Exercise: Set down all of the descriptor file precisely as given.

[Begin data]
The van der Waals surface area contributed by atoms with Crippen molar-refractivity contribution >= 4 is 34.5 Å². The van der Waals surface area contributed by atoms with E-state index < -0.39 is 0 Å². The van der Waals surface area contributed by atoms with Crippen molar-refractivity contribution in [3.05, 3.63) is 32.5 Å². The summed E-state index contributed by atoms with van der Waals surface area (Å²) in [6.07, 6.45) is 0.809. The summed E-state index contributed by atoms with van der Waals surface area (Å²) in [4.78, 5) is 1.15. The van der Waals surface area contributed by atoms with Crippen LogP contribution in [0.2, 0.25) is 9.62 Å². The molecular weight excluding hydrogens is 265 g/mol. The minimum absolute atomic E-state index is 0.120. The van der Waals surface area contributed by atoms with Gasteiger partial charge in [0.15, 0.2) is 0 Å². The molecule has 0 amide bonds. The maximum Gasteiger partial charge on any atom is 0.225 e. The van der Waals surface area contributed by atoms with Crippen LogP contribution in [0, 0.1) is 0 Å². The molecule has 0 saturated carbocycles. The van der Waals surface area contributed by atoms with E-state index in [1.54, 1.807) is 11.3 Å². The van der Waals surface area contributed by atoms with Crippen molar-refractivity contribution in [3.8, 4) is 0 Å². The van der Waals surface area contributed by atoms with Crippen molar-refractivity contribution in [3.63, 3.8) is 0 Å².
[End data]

The van der Waals surface area contributed by atoms with Crippen molar-refractivity contribution >= 4 is 34.5 Å². The van der Waals surface area contributed by atoms with E-state index < -0.39 is 0 Å². The van der Waals surface area contributed by atoms with Crippen molar-refractivity contribution in [3.05, 3.63) is 32.5 Å². The summed E-state index contributed by atoms with van der Waals surface area (Å²) in [6.07, 6.45) is 0.809. The summed E-state index contributed by atoms with van der Waals surface area (Å²) in [4.78, 5) is 1.15. The van der Waals surface area contributed by atoms with Crippen LogP contribution in [0.2, 0.25) is 9.62 Å². The molecular weight excluding hydrogens is 265 g/mol. The minimum absolute atomic E-state index is 0.120. The van der Waals surface area contributed by atoms with Gasteiger partial charge in [0.15, 0.2) is 0 Å². The molecule has 0 amide bonds. The maximum Gasteiger partial charge on any atom is 0.225 e. The van der Waals surface area contributed by atoms with Crippen LogP contribution in [0, 0.1) is 0 Å². The molecule has 0 saturated carbocycles. The van der Waals surface area contributed by atoms with E-state index in [1.54, 1.807) is 11.3 Å². The van der Waals surface area contributed by atoms with Crippen molar-refractivity contribution in [3.8, 4) is 0 Å². The van der Waals surface area contributed by atoms with Crippen molar-refractivity contribution in [3.63, 3.8) is 0 Å².